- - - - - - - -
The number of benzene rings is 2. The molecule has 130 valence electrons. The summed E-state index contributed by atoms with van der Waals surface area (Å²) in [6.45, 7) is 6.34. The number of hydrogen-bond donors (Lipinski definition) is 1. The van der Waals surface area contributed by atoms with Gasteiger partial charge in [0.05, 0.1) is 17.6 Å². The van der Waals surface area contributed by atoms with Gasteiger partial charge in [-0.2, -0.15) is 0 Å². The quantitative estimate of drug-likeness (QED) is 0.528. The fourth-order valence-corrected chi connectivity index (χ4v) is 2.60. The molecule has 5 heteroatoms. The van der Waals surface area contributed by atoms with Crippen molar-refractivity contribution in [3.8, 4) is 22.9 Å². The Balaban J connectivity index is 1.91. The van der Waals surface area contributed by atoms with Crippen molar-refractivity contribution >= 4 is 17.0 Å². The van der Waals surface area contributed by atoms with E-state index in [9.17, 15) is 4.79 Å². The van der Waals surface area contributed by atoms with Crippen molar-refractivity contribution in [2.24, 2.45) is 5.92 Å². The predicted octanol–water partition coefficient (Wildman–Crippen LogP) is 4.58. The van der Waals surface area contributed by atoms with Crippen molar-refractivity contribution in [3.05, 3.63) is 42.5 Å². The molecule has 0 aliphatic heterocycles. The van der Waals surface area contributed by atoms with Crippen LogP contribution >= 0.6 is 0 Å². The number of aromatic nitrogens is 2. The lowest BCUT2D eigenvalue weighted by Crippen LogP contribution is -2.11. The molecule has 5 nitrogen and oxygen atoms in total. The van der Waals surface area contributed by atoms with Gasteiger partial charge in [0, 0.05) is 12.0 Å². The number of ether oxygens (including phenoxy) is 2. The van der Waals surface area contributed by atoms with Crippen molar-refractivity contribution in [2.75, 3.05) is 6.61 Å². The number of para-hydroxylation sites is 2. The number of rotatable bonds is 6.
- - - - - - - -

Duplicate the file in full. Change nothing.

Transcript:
The number of benzene rings is 2. The molecule has 130 valence electrons. The summed E-state index contributed by atoms with van der Waals surface area (Å²) in [6.45, 7) is 6.34. The number of hydrogen-bond donors (Lipinski definition) is 1. The van der Waals surface area contributed by atoms with Gasteiger partial charge in [0.05, 0.1) is 17.6 Å². The van der Waals surface area contributed by atoms with Gasteiger partial charge in [-0.2, -0.15) is 0 Å². The quantitative estimate of drug-likeness (QED) is 0.528. The fourth-order valence-corrected chi connectivity index (χ4v) is 2.60. The molecule has 5 heteroatoms. The van der Waals surface area contributed by atoms with Crippen molar-refractivity contribution in [3.8, 4) is 22.9 Å². The Balaban J connectivity index is 1.91. The van der Waals surface area contributed by atoms with Crippen molar-refractivity contribution >= 4 is 17.0 Å². The van der Waals surface area contributed by atoms with E-state index in [9.17, 15) is 4.79 Å². The van der Waals surface area contributed by atoms with Crippen molar-refractivity contribution in [2.24, 2.45) is 5.92 Å². The predicted octanol–water partition coefficient (Wildman–Crippen LogP) is 4.58. The van der Waals surface area contributed by atoms with Crippen molar-refractivity contribution in [3.05, 3.63) is 42.5 Å². The molecule has 0 aliphatic heterocycles. The van der Waals surface area contributed by atoms with Crippen LogP contribution >= 0.6 is 0 Å². The number of aromatic nitrogens is 2. The lowest BCUT2D eigenvalue weighted by Crippen LogP contribution is -2.11. The molecule has 5 nitrogen and oxygen atoms in total. The van der Waals surface area contributed by atoms with Gasteiger partial charge in [0, 0.05) is 12.0 Å². The number of ether oxygens (including phenoxy) is 2. The van der Waals surface area contributed by atoms with Crippen molar-refractivity contribution in [2.75, 3.05) is 6.61 Å². The number of para-hydroxylation sites is 2. The number of rotatable bonds is 6.